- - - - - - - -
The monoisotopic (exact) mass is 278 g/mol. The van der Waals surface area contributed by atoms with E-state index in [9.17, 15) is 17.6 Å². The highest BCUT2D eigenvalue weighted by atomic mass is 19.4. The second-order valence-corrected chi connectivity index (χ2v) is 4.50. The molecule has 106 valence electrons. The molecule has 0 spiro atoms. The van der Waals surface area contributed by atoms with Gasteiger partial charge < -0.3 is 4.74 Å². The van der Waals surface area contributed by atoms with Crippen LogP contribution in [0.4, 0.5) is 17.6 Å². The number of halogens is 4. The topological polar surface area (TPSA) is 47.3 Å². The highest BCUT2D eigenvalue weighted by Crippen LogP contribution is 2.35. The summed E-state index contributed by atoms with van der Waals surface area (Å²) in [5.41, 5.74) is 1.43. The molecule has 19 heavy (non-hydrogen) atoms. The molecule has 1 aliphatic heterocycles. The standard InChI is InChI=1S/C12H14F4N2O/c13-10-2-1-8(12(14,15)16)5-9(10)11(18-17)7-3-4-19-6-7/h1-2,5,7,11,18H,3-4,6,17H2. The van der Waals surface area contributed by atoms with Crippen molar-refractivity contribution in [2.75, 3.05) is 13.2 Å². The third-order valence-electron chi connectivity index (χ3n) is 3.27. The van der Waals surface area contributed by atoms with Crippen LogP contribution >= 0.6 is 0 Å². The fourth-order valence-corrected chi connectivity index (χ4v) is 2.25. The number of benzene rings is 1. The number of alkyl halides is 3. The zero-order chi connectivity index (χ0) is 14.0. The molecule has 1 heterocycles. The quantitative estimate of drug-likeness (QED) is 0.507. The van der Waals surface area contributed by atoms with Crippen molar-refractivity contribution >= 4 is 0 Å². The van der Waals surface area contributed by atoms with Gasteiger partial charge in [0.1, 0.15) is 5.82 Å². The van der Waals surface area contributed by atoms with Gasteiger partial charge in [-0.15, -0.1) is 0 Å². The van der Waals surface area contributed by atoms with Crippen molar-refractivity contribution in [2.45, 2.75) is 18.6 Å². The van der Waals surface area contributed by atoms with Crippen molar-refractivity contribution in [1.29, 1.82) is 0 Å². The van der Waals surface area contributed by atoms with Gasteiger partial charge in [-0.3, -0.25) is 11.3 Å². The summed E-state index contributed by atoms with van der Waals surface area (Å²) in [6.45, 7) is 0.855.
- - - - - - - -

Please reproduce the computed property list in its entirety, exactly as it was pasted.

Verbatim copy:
The monoisotopic (exact) mass is 278 g/mol. The van der Waals surface area contributed by atoms with E-state index in [9.17, 15) is 17.6 Å². The highest BCUT2D eigenvalue weighted by atomic mass is 19.4. The second-order valence-corrected chi connectivity index (χ2v) is 4.50. The molecule has 106 valence electrons. The molecule has 0 spiro atoms. The van der Waals surface area contributed by atoms with Gasteiger partial charge < -0.3 is 4.74 Å². The van der Waals surface area contributed by atoms with Crippen LogP contribution in [0.4, 0.5) is 17.6 Å². The number of halogens is 4. The topological polar surface area (TPSA) is 47.3 Å². The highest BCUT2D eigenvalue weighted by Crippen LogP contribution is 2.35. The summed E-state index contributed by atoms with van der Waals surface area (Å²) in [5.41, 5.74) is 1.43. The molecule has 19 heavy (non-hydrogen) atoms. The molecule has 1 aliphatic heterocycles. The standard InChI is InChI=1S/C12H14F4N2O/c13-10-2-1-8(12(14,15)16)5-9(10)11(18-17)7-3-4-19-6-7/h1-2,5,7,11,18H,3-4,6,17H2. The van der Waals surface area contributed by atoms with Crippen molar-refractivity contribution in [2.75, 3.05) is 13.2 Å². The third-order valence-electron chi connectivity index (χ3n) is 3.27. The van der Waals surface area contributed by atoms with Crippen LogP contribution >= 0.6 is 0 Å². The fourth-order valence-corrected chi connectivity index (χ4v) is 2.25. The number of benzene rings is 1. The number of alkyl halides is 3. The zero-order chi connectivity index (χ0) is 14.0. The molecule has 1 heterocycles. The quantitative estimate of drug-likeness (QED) is 0.507. The van der Waals surface area contributed by atoms with Crippen molar-refractivity contribution >= 4 is 0 Å². The van der Waals surface area contributed by atoms with Gasteiger partial charge in [0.1, 0.15) is 5.82 Å². The van der Waals surface area contributed by atoms with Gasteiger partial charge in [-0.15, -0.1) is 0 Å². The van der Waals surface area contributed by atoms with Crippen molar-refractivity contribution in [2.45, 2.75) is 18.6 Å². The van der Waals surface area contributed by atoms with Crippen molar-refractivity contribution in [1.29, 1.82) is 0 Å². The van der Waals surface area contributed by atoms with Gasteiger partial charge in [-0.3, -0.25) is 11.3 Å². The summed E-state index contributed by atoms with van der Waals surface area (Å²) in [6.45, 7) is 0.855.